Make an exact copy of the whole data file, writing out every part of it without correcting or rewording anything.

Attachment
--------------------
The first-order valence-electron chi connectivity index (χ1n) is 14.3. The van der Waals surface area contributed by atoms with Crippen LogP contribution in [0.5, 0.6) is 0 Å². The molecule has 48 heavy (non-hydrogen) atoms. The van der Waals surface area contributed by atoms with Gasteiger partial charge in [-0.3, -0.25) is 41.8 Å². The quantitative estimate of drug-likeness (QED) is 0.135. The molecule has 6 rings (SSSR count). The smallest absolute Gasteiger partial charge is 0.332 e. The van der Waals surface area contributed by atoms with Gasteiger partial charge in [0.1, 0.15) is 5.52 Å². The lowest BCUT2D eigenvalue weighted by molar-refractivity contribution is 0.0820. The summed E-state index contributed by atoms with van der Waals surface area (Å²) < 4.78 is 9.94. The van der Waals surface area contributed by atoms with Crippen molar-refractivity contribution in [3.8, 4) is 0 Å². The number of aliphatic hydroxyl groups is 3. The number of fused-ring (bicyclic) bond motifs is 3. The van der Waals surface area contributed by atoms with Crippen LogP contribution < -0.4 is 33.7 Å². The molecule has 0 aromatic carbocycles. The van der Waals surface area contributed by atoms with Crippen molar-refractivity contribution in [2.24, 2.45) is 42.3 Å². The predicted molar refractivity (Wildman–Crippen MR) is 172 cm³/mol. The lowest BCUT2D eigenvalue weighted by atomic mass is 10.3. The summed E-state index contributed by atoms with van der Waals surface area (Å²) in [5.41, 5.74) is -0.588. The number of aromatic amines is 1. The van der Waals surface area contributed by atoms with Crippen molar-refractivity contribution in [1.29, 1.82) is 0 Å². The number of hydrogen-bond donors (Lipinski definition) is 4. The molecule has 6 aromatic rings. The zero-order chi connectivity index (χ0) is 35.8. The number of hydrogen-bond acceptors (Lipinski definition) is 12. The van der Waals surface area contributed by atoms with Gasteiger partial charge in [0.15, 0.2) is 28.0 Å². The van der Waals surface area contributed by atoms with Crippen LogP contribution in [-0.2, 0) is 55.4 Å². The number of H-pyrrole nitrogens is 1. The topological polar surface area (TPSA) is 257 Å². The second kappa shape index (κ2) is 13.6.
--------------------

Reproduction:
The first-order valence-electron chi connectivity index (χ1n) is 14.3. The van der Waals surface area contributed by atoms with Crippen LogP contribution in [0.5, 0.6) is 0 Å². The molecule has 48 heavy (non-hydrogen) atoms. The van der Waals surface area contributed by atoms with Gasteiger partial charge in [-0.3, -0.25) is 41.8 Å². The quantitative estimate of drug-likeness (QED) is 0.135. The molecule has 6 rings (SSSR count). The smallest absolute Gasteiger partial charge is 0.332 e. The van der Waals surface area contributed by atoms with Gasteiger partial charge in [0.1, 0.15) is 5.52 Å². The lowest BCUT2D eigenvalue weighted by molar-refractivity contribution is 0.0820. The summed E-state index contributed by atoms with van der Waals surface area (Å²) < 4.78 is 9.94. The van der Waals surface area contributed by atoms with Crippen molar-refractivity contribution in [3.8, 4) is 0 Å². The number of aliphatic hydroxyl groups is 3. The number of fused-ring (bicyclic) bond motifs is 3. The van der Waals surface area contributed by atoms with Crippen LogP contribution < -0.4 is 33.7 Å². The molecule has 0 aromatic carbocycles. The van der Waals surface area contributed by atoms with Crippen molar-refractivity contribution in [2.24, 2.45) is 42.3 Å². The predicted molar refractivity (Wildman–Crippen MR) is 172 cm³/mol. The lowest BCUT2D eigenvalue weighted by atomic mass is 10.3. The summed E-state index contributed by atoms with van der Waals surface area (Å²) in [5.41, 5.74) is -0.588. The number of aromatic amines is 1. The van der Waals surface area contributed by atoms with Crippen molar-refractivity contribution in [1.29, 1.82) is 0 Å². The number of hydrogen-bond donors (Lipinski definition) is 4. The molecule has 6 aromatic rings. The zero-order chi connectivity index (χ0) is 35.8. The number of hydrogen-bond acceptors (Lipinski definition) is 12. The van der Waals surface area contributed by atoms with Gasteiger partial charge in [0.15, 0.2) is 28.0 Å². The van der Waals surface area contributed by atoms with Crippen LogP contribution in [-0.2, 0) is 55.4 Å². The number of H-pyrrole nitrogens is 1. The topological polar surface area (TPSA) is 257 Å². The second kappa shape index (κ2) is 13.6.